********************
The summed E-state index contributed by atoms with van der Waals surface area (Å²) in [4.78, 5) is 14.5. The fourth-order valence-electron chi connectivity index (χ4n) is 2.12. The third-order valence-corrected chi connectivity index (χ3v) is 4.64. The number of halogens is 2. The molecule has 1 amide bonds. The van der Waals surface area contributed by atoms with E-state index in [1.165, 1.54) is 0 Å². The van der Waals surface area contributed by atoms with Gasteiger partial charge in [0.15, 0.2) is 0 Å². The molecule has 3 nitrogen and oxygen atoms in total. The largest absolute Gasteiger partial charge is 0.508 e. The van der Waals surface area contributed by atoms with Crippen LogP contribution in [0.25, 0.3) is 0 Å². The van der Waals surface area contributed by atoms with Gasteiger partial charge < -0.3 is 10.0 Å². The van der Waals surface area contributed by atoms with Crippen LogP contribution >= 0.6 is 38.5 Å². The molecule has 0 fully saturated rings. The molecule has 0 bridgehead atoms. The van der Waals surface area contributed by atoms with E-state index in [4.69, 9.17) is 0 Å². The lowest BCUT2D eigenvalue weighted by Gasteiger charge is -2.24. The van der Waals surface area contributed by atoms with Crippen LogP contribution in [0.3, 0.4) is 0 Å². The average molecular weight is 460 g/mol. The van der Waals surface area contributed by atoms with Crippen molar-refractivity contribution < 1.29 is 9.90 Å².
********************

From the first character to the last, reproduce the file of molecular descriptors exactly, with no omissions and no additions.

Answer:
The summed E-state index contributed by atoms with van der Waals surface area (Å²) in [4.78, 5) is 14.5. The fourth-order valence-electron chi connectivity index (χ4n) is 2.12. The third-order valence-corrected chi connectivity index (χ3v) is 4.64. The number of halogens is 2. The molecule has 1 amide bonds. The van der Waals surface area contributed by atoms with E-state index in [1.165, 1.54) is 0 Å². The van der Waals surface area contributed by atoms with Gasteiger partial charge in [0.15, 0.2) is 0 Å². The molecule has 3 nitrogen and oxygen atoms in total. The largest absolute Gasteiger partial charge is 0.508 e. The van der Waals surface area contributed by atoms with Crippen LogP contribution in [0.25, 0.3) is 0 Å². The van der Waals surface area contributed by atoms with Gasteiger partial charge < -0.3 is 10.0 Å². The van der Waals surface area contributed by atoms with Crippen LogP contribution >= 0.6 is 38.5 Å². The molecule has 0 fully saturated rings. The molecule has 0 bridgehead atoms. The van der Waals surface area contributed by atoms with E-state index in [4.69, 9.17) is 0 Å². The lowest BCUT2D eigenvalue weighted by Gasteiger charge is -2.24. The van der Waals surface area contributed by atoms with Crippen LogP contribution in [0.3, 0.4) is 0 Å². The average molecular weight is 460 g/mol. The van der Waals surface area contributed by atoms with Crippen molar-refractivity contribution < 1.29 is 9.90 Å².